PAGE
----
Posted by: Yancey Ward on January 23, 2008 at 3:04 PM | PERMALINK

So don't ask about it, Jerry, because it IS complete crackpot territory.

Posted by: CN on January 23, 2008 at 3:19 PM | PERMALINK

There is going to be a LOT of anger and frustration when this thing really gets to unwinding in the next few months. People are going to be SO pissed over how this was allowed to happen. Even Samuelson has an op-ed in the WaPo today that makes him sound like John Edwards:

Everyday Americans will conclude (rightly) that this brand of capitalism is rigged in favor of the privileged few. It will be said in their defense that these packages reflected years of service, often highly successful. So? It's not as if these CEOs weren't compensated in all those years. If you leave your company a shambles -- with losses to be absorbed by lower-level employees, some of whom will be fired, and shareholders -- do you deserve a gold-plated send-off?

Posted by: Doc at the Radar Station on January 23, 2008 at 3:25 PM | PERMALINK

I wonder who dumped all the money into the market at the end of the day today? It could not have been just because of the profits reported by big oil, could it?

Posted by: elmo on January 23, 2008 at 3:26 PM | PERMALINK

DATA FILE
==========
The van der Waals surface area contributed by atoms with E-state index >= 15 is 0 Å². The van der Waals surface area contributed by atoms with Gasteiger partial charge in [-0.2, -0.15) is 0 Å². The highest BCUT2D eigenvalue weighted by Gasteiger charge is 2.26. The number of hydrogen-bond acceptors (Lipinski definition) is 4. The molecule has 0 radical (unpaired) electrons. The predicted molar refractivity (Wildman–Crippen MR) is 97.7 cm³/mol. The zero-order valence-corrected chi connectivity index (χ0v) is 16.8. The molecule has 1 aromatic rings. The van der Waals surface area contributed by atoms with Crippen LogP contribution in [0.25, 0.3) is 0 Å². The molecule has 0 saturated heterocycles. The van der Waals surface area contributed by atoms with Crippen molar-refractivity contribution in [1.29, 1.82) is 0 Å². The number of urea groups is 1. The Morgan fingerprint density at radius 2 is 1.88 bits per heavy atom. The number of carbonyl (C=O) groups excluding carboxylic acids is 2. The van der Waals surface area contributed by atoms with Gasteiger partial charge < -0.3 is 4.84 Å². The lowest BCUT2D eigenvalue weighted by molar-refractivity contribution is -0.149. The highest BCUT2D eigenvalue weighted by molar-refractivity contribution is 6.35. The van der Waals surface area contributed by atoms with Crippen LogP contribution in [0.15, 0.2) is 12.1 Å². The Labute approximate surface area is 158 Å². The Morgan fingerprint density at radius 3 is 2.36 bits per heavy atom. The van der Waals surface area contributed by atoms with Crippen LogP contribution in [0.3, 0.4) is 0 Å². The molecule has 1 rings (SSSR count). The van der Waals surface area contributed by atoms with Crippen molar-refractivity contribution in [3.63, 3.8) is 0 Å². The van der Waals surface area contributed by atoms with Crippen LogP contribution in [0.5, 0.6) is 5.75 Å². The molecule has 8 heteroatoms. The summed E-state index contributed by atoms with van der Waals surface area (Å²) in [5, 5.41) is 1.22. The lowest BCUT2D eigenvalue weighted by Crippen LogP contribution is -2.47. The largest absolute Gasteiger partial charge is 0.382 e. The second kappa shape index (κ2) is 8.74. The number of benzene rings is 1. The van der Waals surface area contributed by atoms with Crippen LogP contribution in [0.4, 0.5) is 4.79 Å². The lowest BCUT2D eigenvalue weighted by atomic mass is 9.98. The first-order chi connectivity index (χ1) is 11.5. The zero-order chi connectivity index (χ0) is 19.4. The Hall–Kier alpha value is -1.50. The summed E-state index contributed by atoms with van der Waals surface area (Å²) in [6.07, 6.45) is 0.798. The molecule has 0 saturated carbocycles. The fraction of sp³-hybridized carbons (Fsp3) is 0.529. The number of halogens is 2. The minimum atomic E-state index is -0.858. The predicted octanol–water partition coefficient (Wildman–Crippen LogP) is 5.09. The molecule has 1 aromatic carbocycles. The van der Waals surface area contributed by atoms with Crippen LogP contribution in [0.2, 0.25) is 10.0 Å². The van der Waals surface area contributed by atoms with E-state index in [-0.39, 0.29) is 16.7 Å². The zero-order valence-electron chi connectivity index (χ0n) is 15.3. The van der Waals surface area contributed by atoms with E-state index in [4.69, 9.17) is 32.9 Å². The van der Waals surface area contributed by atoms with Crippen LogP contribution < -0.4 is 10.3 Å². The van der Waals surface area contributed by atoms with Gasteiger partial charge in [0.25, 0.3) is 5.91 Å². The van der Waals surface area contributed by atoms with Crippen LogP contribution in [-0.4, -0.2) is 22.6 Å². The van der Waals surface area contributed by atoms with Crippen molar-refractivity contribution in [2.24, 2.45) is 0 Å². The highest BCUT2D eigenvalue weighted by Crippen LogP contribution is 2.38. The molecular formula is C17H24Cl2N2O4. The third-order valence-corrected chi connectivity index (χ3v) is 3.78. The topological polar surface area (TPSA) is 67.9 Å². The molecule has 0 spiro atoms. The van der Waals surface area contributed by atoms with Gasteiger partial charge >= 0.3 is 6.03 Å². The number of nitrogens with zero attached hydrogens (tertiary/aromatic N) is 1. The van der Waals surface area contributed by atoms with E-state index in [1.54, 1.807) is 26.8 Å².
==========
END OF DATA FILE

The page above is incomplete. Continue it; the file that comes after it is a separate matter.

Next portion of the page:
What's the point of trying to save an economy based on greed and speculation?

I do think we all would benefit greatly by a barter-based reality.

We weep at the volatility of global markets yet don't have a clue how to damn the Fed and their vaporous attempts at inflationary stabilization.

Gold Standard it is. All else is pissing in the wind.

Posted by: Tom Nicholson on January 23, 2008 at 3:27 PM | PERMALINK

Oops, maybe I was too pessismistic.

The U.S. economy is ''resilient, its structure sound, and its long-term economic fundamentals are healthy. And our economy will remain a leading engine of global economic growth.'' -- U.S. Secretary of State Condoleezza Rice. 1/22/08

But then again, Saddam had weapons of mass destruction.!

Call me pissimistic.

Posted by: Tom Nicholson on January 23, 2008 at 3:35 PM | PERMALINK

How does giving us some ready cash for us to use paying credit card debt or buying more toys made in Asia help the American economy?

In the old days when the government engaged in a stimulus package we spent the money on a new car from Detroit or a new TV from Omaha or some other place, which meant that an American went back to work but now all our stuff is manufactured in a Chinese sweatshop and our software support is provided by India.

The only effective stimulus package would create high paying jobs right here in America.

Posted by: corpus juris on January 23, 2008 at 3:40 PM | PERMALINK

I say we start with the Rockefeller family. This is a great link

Posted by: Tripp on January 23, 2008 at 3:53 PM | PERMALINK

How can we go back to the gold standard if we don't have the gold?

Am I missing something?

Posted by: Tripp on January 23, 2008 at 4:00 PM | PERMALINK

That's what I warned about when I commented yesterday. The ECB is more worried about inflation, isn't going to move, and our dollar is going in the effing toilet.

Tripp, love the Trilateral Commission conspiracy angle in your link.